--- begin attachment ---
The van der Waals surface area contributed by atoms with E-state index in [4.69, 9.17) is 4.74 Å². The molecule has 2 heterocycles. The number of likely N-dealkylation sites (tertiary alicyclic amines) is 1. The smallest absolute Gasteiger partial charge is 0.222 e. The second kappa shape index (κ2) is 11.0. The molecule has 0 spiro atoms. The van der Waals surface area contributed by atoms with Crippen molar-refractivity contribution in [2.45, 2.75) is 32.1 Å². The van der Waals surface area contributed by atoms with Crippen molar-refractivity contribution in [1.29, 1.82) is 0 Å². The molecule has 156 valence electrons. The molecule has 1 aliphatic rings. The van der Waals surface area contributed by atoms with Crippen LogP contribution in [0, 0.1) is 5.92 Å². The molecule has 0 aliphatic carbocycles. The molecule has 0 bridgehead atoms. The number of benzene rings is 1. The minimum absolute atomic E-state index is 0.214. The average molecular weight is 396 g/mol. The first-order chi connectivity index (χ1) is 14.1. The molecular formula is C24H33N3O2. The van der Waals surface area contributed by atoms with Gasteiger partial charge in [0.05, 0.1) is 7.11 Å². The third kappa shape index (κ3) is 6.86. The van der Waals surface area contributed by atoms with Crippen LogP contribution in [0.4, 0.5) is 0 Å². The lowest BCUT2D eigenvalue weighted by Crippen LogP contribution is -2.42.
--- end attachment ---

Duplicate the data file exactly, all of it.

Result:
The van der Waals surface area contributed by atoms with E-state index in [4.69, 9.17) is 4.74 Å². The molecule has 2 heterocycles. The number of likely N-dealkylation sites (tertiary alicyclic amines) is 1. The smallest absolute Gasteiger partial charge is 0.222 e. The second kappa shape index (κ2) is 11.0. The molecule has 0 spiro atoms. The van der Waals surface area contributed by atoms with Crippen molar-refractivity contribution in [2.45, 2.75) is 32.1 Å². The van der Waals surface area contributed by atoms with Crippen molar-refractivity contribution in [1.29, 1.82) is 0 Å². The molecule has 156 valence electrons. The molecule has 1 aliphatic rings. The van der Waals surface area contributed by atoms with Crippen LogP contribution in [0, 0.1) is 5.92 Å². The molecule has 0 aliphatic carbocycles. The molecule has 0 bridgehead atoms. The number of benzene rings is 1. The minimum absolute atomic E-state index is 0.214. The average molecular weight is 396 g/mol. The first-order chi connectivity index (χ1) is 14.1. The molecular formula is C24H33N3O2. The van der Waals surface area contributed by atoms with Gasteiger partial charge in [0.05, 0.1) is 7.11 Å². The third kappa shape index (κ3) is 6.86. The van der Waals surface area contributed by atoms with Crippen LogP contribution in [0.4, 0.5) is 0 Å². The lowest BCUT2D eigenvalue weighted by Crippen LogP contribution is -2.42.